In celebration of International Women’s Day, we’d love to give a shout out to all the women who constantly inspire us. All of these strong females are working tirelessly to create a better planet – we’re so proud of their efforts and thankful for their hard work. If you haven’t already heard of these eco warriors, here’s some information about each of their causes. We encourage everyone to find out a little bit more about these wonderful everyday heroes – maybe it will inspire you to find a cause that you want to start fighting for too! Happy International Women’s Day! Girl power all the way!
Dr. Vandana Shiva
Indian scholar, environmentalist and farming activist Vandana Shiva is a champion for the protection of Mother Nature. Her life’s work revolves around promoting environmental diversity – campaigning for the use of traditional and local agricultural solutions as opposed to blanket uniform practices to farming across different regions and countries. Vandana’s NGO, Navdanya supports over 6.5 million farming families across India, providing financial and educational support in order for them to continue working the land for generations to come. She has been fighting against the seed production giant Monsanto for years and her mission of “Earth Democracy” (creating biodiversity, seed and food sovereignty and access to clean water) is very dear to her heart. Protecting the Earth, she says, is simply a matter of acknowledging our place within it: “You are not Atlas carrying the world on your shoulder. It is good to remember that the planet is carrying you.”
If you haven’t already read her book, Zero Waste Home, do yourself a favour and grab copy right now! Bea Johnson is one of the world’s leading zero-waste experts and a major influencer in the sustainable lifestyle community. Her personal insights that she shares in her book, blog posts and various talks around the world have launched a huge global movement, inspiring thousands of people to be more conscious of their waste. She breaks it down really simply and makes it easy for anyone to start their own sustainable journey by giving practical tips and trips from her years of experience. Check out Bea’s TED talk on how her family has adopted a zero waste lifestyle and never looked back!
Recycling champion Isatou Ceesay is one of our heroes because she’s the founder of a fantastic green initiative in The Gambia that turns waste into wealth for the community. She established Njau Recycling and Income Generation Group in her home country in 1997 and has been encouraging women to collect and upcycle waste materials into new products like bags, mats and purses. Not only does this help to reduce the amount of plastic pollution in local communities, the products sold also generate income for many women who would otherwise be without employment.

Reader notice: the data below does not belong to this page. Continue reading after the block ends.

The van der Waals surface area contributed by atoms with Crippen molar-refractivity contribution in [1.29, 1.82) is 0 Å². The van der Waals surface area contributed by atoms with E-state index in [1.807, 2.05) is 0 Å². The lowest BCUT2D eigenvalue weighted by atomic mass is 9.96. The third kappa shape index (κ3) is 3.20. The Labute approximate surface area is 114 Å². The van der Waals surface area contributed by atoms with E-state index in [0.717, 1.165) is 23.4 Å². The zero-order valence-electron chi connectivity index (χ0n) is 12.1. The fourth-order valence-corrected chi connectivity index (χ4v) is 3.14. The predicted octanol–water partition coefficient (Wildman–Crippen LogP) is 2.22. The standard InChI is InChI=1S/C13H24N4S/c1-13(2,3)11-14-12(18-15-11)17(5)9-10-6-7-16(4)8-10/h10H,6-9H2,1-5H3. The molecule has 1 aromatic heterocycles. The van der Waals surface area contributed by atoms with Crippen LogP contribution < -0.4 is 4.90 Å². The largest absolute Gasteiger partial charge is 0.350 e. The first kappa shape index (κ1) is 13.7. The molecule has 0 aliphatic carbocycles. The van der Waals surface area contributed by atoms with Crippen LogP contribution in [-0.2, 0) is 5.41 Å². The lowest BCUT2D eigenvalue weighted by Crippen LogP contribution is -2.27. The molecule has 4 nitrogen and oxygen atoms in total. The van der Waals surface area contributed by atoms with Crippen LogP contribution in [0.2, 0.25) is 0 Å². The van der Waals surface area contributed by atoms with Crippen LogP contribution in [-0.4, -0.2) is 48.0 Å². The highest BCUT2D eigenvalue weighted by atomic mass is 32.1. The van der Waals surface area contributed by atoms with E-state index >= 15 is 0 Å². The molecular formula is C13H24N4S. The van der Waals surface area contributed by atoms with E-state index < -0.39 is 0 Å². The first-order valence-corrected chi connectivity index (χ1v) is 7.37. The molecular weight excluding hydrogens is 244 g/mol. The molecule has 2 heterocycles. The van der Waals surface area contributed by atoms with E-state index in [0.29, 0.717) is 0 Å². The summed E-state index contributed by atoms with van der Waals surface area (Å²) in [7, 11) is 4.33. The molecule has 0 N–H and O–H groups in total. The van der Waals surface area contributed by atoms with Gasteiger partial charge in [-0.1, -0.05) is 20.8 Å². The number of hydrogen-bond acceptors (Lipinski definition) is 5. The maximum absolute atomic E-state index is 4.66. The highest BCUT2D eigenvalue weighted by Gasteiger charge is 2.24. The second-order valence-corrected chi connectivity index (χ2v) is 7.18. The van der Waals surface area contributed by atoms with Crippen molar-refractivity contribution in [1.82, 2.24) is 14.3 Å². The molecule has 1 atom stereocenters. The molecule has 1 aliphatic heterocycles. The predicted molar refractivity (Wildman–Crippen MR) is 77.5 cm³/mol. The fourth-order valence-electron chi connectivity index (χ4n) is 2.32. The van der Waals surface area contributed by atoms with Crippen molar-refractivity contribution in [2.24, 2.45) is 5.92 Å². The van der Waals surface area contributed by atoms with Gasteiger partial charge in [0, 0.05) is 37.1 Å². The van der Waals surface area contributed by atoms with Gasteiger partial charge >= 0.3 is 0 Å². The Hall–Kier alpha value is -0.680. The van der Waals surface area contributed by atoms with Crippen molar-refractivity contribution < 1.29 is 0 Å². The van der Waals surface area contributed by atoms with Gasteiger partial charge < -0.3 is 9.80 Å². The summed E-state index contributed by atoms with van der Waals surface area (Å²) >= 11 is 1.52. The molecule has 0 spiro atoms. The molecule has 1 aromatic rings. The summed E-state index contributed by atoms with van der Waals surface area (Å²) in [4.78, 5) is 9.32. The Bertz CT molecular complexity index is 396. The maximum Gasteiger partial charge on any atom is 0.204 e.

Lauren Singer is another one of our favourite zero waste queens. She’s the author of the lifestyle blog Trash is for Tossers and owner of the Package Free Shop in Brooklyn, New York. Her college days in Environmental Studies has played a huge part in how she currently lives her life. Lauren has become a fresh voice for environmentalism and sustainability, especially for younger generations who are so digitally obsessed these days! She uses the internet brilliantly to maximise her reach and encourage as many people as possible to go zero waste. Her super useful blog posts and many series of videos make it really easy for anyone to jump on board this eco-living bandwagon.
After a career in cosmetics manufacturing (which is riddled with overpackaging of products), Natalie Isaacs decided it was time to change the course of her life and work on something for the greater good. She founded the global movement 1 Million Women in order to encourage action on climate change. What’s better than just 1 woman standing up for her cause? 1 MILLION women banding together and forming an entire movement to support our planet! The organisation is continuously working on a range of different campaigns such as their current #leaveitontheshelf initiative, which encourages consumers to say no to fruit and vegetables that are packaged in plastic. The overall aim is that supermarkets around the world will take notice of a shift in customer behaviour and realise that there’s no need for our food to be wrapping in so much unecessary plastic that damages our environment.